The Sharks are also expecting more offense out of 2016 free agent signee Mikkel Boedker (10 goals, 26 points), a healthy scratch in two playoff games last spring, fourth line center Chris Tierney (11, 23) and midseason acquisition Jannik Hansen, who produced just two goals in 15 games after joining the squad in a trade with the Vancouver Canucks on Feb. 28.
But a little extra cheese from the bounce backers won’t mean anything if the Sharks don’t get significant contributions from their up-and-coming prospects, a prerequisite for success in the modern NHL.
The Pittsburgh Penguins have won back-to-back Stanley Cups thanks in part to the help Sidney Crosby and Evgeni Malkin have received from youngsters like Conor Sheary, Bryan Rust and Jake Guentzel, who tied a rookie record for scoring in the playoffs last season by compiling 21 points in 25 games.
“You have to have a blend,” general manager Doug Wilson said. “The three oldest teams in the league last year were Pittsburgh, Ottawa and Chicago, and they’ve integrated younger players in.
“It’s easier to integrate younger players in if you have that high-end veteran culture.”
Timo Meier and Kevin Labanc showed promise in their rookie campaigns last season, but the Sharks will need more than their combined 11 goals in 89 games to make waves.
The Sharks are also expecting big things from Ryan Carpenter, who recorded 17 points in 15 playoff games with the Barracuda last spring, Danny O’Regan, who won the AHL’s rookie of the year award, and Marcus Sorensen, the fastest skater in the organization.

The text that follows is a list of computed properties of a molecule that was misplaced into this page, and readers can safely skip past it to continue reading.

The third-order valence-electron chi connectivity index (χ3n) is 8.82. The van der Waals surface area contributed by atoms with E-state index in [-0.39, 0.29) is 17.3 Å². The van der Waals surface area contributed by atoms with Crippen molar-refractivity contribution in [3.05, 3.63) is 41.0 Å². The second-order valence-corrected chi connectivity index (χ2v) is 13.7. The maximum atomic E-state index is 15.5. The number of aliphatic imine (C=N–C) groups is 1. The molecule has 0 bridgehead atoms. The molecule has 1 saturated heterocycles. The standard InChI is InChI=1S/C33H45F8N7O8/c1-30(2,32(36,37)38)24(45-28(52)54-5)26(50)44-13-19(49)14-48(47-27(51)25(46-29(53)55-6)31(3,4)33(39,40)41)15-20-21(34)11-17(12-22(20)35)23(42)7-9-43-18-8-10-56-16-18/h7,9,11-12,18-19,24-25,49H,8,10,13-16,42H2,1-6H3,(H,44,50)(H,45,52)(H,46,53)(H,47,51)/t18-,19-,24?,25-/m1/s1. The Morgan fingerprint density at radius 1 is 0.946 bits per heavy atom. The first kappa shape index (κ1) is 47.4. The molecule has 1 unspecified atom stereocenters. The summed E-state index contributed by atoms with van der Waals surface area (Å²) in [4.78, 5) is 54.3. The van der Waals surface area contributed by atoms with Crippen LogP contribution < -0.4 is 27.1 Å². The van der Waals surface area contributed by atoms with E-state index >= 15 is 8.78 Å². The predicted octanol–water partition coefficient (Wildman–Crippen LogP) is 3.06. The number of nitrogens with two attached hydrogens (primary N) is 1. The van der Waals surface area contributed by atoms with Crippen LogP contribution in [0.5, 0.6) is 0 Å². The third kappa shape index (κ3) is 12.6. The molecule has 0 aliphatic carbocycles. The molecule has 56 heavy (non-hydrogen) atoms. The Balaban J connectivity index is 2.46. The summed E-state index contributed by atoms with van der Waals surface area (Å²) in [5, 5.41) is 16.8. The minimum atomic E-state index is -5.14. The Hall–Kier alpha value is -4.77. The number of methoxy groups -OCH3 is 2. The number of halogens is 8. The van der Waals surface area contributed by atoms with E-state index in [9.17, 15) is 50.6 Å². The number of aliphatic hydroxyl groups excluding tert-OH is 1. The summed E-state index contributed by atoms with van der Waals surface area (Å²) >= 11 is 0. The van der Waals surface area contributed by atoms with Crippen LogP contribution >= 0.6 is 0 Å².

Despite the promise, the Sharks recognize that the emergence of their young talent isn’t a guarantee even though the team’s success may hinge on it.
“It is essential. We’ll see,” Couture said. “You can’t say at this moment, you’ve got to see how they develop.”
Pavelski echoed Couture’s thoughts.
“Only time will tell,” the Sharks said. “It’s up to them to really push through and break through, and not just one night or two nights here and there. It’s a consistency thing.
“When that starts happening, you’re going to see guys take over and our team (will) start moving up.”
But the Sharks do have a couple variables working in their favor this year: time and space.
Unlike last offseason in which they played deep into the spring, the Sharks received four-and-a-half months to recover this summer and veteran players, like Thornton, Couture, Pavelski and Brent Burns, didn’t have to go back to work in August to get ready for the World Cup.
“The wear and tear really came into play,” Wilson said. “It’s not an excuse, it’s a reality.”
The Sharks also have roughly $8.7 million in cap space, so they could acquire additional-scoring punch through a mid-season trade if their youngsters fail to step up.
“We’re always looking for ways to improve our team and everybody in this business knows who has cap space and who has young players that people want,” Wilson said. “We’re positioned really well, and we talk a lot to every other team. We’ll see.”
Nevertheless, the Sharks will need a lot of stars to line up this winter to keep up in a Pacific Division that is only getting better with the emergence of the Edmonton Oilers as legitimate contenders and the Calgary Flames acquisitions of goalie Mike Smith and defenseman Travis Hamonic over the summer.
But Couture is convinced that the Sharks formula for success is the same with or without Marleau.
“Every year you need everything to go right,” the alternate captain said. “There’s going to be injuries, there’s going to be bumps along the road in the season.
“It’s how we react to it.”